University of Missouri
Home | People | Locations | Program index | Calendar | News | Publications
Continuing education Seminars Courses
mu extension > news > display story
MU news media
Rebecca GantsSenior Information Specialist, West Central RegionUniversity of Missouri Cooperative Media GroupPhone: 816-812-2534Email: email@example.com
Published: Wednesday, Oct. 1, 2008
Marlin Bates, 816-270-2141
BLUE SPRINGS, Mo. - High fuel costs and other economic burdens have spurred increased interest in vegetable gardening. Interest in home fruit production is also increasing, said a University of Missouri Extension horticulture specialist.
"Though fruit-producing plants don't provide instant gratification like vegetables, they provide perennial contributions to the table," said Marlin Bates. "To extend the availability of homegrown fruit, many people are beginning to can and freeze what they grow and buy at the farmers markets."
If you are interested in home fruit production, first determine how many plants of a particular fruit you will need. "From tree fruit to berries, there is considerable variability in production from year to year," Bates said. "For instance, with apples you can expect anywhere from two bushels to six bushels from one tree. A good approach is to plan for the lower yield range. In a good year, you will have plenty to share with friends, and in a not-so-good year, you will still have what you need."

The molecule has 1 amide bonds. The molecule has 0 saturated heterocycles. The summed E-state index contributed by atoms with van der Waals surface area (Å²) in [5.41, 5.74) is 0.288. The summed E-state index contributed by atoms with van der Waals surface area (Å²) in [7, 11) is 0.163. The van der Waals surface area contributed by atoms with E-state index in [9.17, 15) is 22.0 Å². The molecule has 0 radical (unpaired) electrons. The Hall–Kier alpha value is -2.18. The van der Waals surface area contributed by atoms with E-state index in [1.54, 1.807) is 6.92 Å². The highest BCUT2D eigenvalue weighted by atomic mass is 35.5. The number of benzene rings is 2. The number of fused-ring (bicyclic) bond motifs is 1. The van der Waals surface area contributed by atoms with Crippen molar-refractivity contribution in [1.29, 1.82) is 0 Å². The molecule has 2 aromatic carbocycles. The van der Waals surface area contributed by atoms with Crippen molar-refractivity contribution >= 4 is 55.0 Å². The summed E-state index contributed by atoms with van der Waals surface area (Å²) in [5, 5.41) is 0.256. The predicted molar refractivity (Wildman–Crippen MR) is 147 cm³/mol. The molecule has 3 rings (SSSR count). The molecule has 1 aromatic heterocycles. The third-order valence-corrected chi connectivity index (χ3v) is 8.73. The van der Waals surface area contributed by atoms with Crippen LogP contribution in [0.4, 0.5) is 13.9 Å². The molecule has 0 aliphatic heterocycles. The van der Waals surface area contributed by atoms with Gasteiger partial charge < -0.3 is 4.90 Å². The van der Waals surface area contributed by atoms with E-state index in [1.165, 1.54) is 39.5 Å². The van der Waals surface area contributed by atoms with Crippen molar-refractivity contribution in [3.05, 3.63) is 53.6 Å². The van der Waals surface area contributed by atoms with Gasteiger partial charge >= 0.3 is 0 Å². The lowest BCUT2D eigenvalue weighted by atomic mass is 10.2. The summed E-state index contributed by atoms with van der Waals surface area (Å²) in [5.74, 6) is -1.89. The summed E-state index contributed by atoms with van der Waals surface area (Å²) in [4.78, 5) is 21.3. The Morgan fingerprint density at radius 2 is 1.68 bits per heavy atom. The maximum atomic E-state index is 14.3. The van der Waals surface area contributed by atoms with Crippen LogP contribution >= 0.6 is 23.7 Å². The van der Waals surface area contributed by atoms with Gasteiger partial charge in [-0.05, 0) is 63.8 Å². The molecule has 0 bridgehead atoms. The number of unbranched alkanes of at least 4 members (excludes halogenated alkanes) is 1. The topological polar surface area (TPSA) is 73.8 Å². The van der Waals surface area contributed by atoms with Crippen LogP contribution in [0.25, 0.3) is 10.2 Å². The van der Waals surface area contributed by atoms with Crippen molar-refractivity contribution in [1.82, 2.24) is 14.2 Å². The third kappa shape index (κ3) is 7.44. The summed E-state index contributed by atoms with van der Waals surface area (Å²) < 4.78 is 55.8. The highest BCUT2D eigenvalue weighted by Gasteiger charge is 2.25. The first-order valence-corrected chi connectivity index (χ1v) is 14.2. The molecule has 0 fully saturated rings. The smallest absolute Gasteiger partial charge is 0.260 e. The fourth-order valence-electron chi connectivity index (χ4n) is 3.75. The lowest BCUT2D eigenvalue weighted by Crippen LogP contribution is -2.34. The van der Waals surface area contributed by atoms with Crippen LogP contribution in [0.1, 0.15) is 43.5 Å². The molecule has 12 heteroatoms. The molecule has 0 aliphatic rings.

Another factor is whether you want only a source of fresh fruit to eat or also want to preserve fruit.
Pollination requirements dictate the minimum number of plants to set. Many fruit-bearing plants require cross-pollination (pollen from a different cultivar) to produce adequate yields. These include apple, pear, plum, blueberries and nut trees. Make sure the different cultivars flower at the same time so pollen can be successfully transferred. Plants that are self-pollinated include sour cherry, peach, nectarine, grape, raspberry, blackberry and strawberry.
Your taste and preferences should influence your choice of which cultivars to grow. "But you should also take into consideration disease and insect susceptibility," Bates said. "Many of the popular fruit cultivars common in the supermarket are quite susceptible to disease and insect issues in Missouri, so they are not recommended."
You should also address plant-specific growth requirements. Blueberries, for instance, prefer a lower pH than other plants. Testing the soil prior to planting will guide you toward providing optimum growing conditions for your fruit plants. Soil testing is available at your local MU Extension office.
"Remember that with the increasing interest in fruit production, several reputable dealers are having trouble keeping up with demand," Bates said. "This emphasizes the need to order early and make sure the plants you buy are grown in our region. Plants shipped from areas with different climates don't do as well as regionally grown plant stock."
MU Extension guides for home fruit production are available online at http://extension.missouri.edu/explore/agguides/hort/#Fruit.
About | Jobs | Extension councils |
For faculty and staff | For researchers | Giving | Ask an expert | Contact
to 2015 Curators of the University
of Missouri, all rights reserved, DMCA
and other copyright information
University of Missouri Extension is an equal opportunity/ADA institution.
University of Missouri Extension
to 2015 Curators of the University of Missouri, all rights reserved